Tag Archives: ohio state

Hey, Guys: Posting a Lot of Selfies Doesn’t Send a Good Message

Posting more online photos of yourself may suggest anti-social traits

COLUMBUS, Ohio – The picture isn’t pretty for guys who post a lot of selfies on social media sites like Facebook and Instagram.

A new study showed that men who posted more online photos of themselves than others scored higher on measures of narcissism and psychopathy. (more…)

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Changing Minds about Climate Policy Can Be Done – Sometimes

Simply communicating the benefits is not enough

COLUMBUS, Ohio – Some open-minded people can be swayed to support government intervention on climate change – but only if they are presented with both the benefits and the costs, a new study suggests.

Researchers found that those who were open-minded didn’t change their view if they heard arguments for only one side of the issue.

People who are relatively more closed-minded did not change their mind regardless of the messages they received, or what their original views were. There was also no evidence of open-minded people becoming less supportive of government intervention, no matter if they heard both sides of the argument or only one. (more…)

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Distracted Walking: Injuries Soar for Pedestrians on Phones

Cell Phone Use Not Just Dangerous for Drivers, Study Finds

COLUMBUS, Ohio – More than 1,500 pedestrians were estimated to be treated in emergency rooms in 2010 for injuries related to using a cell phone while walking, according to a new nationwide study.

The number of such injuries has more than doubled since 2005, even though the total number of pedestrian injuries dropped during that time. And researchers believe that the actual number of injured pedestrians is actually much higher than these results suggest. (more…)

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Tiny Piece of RNA Keeps ‘Clock’ Running in Earliest Stages of Life

COLUMBUS, Ohio – New research shows that a tiny piece of RNA has an essential role in ensuring that embryonic tissue segments form properly.

The study, conducted in chicken embryos, determined that this piece of RNA regulates cyclical gene activity that defines the timing of the formation of tissue segments that later become muscle and vertebrae.

Genes involved in this activity are turned on and off in an oscillating pattern that matches the formation of each tissue segment. If the timing of these genes’ activity doesn’t remain tightly regulated, the tissue either won’t form at all or will form with defects. (more…)

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Ancient Fossilized Sea Creatures Yield Oldest Biomolecules Isolated Directly from a Fossil

COLUMBUS, Ohio — Though scientists have long believed that complex organic molecules couldn’t survive fossilization, some 350-million-year-old remains of aquatic sea creatures uncovered in Ohio, Indiana, and Iowa have challenged that assumption.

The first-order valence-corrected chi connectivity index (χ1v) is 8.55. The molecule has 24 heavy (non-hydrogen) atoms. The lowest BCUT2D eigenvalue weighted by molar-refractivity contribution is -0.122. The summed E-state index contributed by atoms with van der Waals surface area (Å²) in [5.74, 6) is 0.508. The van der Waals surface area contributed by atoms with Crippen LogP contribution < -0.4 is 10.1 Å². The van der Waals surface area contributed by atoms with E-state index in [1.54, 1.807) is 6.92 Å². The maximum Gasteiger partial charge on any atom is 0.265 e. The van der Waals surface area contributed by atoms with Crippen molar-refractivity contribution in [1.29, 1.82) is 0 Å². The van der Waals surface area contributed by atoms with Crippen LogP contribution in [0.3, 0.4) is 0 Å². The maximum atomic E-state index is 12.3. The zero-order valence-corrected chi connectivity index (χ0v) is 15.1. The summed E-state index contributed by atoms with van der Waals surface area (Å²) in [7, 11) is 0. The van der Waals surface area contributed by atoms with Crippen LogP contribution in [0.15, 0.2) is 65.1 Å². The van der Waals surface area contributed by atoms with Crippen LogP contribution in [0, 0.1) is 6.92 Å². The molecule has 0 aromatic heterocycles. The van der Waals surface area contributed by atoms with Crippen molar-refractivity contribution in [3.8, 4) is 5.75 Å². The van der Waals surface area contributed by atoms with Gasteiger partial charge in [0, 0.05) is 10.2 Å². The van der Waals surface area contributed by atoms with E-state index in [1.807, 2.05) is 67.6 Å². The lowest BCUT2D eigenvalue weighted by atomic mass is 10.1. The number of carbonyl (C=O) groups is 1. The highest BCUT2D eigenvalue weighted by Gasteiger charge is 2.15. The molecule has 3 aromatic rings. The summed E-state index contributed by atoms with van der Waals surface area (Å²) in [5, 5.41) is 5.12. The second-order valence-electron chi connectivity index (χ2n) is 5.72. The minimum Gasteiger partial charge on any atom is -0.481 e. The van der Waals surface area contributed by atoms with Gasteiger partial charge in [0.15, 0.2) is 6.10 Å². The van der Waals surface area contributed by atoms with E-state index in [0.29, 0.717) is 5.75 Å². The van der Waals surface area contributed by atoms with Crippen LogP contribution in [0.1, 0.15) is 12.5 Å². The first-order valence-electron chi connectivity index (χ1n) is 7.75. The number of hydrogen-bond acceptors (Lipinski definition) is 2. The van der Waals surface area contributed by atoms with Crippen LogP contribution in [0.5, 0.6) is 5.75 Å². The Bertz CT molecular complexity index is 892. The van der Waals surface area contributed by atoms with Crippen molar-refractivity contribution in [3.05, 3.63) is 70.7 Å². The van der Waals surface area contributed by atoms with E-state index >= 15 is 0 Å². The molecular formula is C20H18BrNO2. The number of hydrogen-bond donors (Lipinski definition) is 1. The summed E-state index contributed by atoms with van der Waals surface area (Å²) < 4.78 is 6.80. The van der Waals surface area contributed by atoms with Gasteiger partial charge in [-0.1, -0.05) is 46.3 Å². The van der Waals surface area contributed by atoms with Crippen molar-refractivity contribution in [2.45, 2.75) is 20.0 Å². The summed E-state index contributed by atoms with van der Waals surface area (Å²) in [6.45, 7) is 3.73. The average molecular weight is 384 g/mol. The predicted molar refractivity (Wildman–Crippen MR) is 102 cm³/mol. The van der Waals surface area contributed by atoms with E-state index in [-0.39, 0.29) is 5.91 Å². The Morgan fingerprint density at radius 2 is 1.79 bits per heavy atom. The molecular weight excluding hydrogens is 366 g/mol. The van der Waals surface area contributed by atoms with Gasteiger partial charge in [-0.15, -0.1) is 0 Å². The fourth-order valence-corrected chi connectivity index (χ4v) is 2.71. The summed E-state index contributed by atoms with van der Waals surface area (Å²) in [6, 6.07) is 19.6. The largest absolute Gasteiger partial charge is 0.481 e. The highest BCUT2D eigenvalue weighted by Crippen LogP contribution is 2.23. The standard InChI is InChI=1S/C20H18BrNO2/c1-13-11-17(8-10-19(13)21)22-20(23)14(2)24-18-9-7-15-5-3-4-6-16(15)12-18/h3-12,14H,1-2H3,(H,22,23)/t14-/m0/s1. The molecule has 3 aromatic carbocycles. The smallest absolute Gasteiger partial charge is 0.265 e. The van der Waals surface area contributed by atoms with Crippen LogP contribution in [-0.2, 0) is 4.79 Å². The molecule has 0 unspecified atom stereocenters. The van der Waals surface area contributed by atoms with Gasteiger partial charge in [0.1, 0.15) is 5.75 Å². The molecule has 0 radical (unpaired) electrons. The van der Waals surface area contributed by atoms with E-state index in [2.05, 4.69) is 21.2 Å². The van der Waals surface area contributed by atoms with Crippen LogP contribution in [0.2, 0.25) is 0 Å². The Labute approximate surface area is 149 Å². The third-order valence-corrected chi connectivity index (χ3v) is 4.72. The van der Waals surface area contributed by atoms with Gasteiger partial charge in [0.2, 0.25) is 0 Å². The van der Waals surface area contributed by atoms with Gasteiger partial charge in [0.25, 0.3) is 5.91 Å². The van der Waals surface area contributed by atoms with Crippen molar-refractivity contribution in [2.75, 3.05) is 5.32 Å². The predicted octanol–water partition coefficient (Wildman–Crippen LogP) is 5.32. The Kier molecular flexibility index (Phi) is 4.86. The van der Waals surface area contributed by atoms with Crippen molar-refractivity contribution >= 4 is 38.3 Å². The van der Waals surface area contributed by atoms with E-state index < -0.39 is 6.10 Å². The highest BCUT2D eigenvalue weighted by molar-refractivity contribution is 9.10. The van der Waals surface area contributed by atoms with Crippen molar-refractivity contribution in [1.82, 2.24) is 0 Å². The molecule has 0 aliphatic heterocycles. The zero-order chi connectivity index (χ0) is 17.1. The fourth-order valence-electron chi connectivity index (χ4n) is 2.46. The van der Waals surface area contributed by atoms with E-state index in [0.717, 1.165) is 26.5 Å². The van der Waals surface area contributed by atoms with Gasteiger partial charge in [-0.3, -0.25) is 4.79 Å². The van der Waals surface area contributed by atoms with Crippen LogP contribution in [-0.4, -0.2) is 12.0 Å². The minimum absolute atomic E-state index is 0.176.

The spindly animals with feathery arms—called crinoids, but better known today by the plant-like name “sea lily”—appear to have been buried alive in storms during the Carboniferous Period, when North America was covered with vast inland seas. Buried quickly and isolated from the water above by layers of fine-grained sediment, their porous skeletons gradually filled with minerals, but some of the pores containing organic molecules were sealed intact. (more…)

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Omega-3 Supplements May Slow a Biological Effect of Aging

COLUMBUS, Ohio – Taking enough omega-3 fatty acid supplements to change the balance of oils in the diet could slow a key biological process linked to aging, new research suggests.

The study showed that most overweight but healthy middle-aged and older adults who took omega-3 supplements for four months altered a ratio of their fatty acid consumption in a way that helped preserve tiny segments of DNA in their white blood cells. (more…)

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New Tool for CSI? Geographic Software Maps Distinctive Features inside Bones

COLUMBUS, Ohio – A common type of geographic mapping software offers a new way to study human remains.

In a recent issue of the American Journal of Physical Anthropology, researchers describe how they used commercially available mapping software to identify features inside a human foot bone – a new way to study human skeletal variation. (more…)

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Practical Tool Can ‘Take Pulse’ of Blue-Green Algae Status in Lakes

COLUMBUS, Ohio – Scientists have designed a screening tool that provides a fast, easy and relatively inexpensive way to predict levels of a specific toxin in lakes that are prone to blue-green algal blooms.

Blue-green algae is not your average pond scum – rather than consisting of plant-like organisms, blue-green algae actually are cyanobacteria, and some species are linked to the production and release of the toxin microcystin into the water. Human exposure to the toxin through drinking or recreational water contact can threaten public health by causing liver damage, neurological problems and gastrointestinal illness in humans. (more…)

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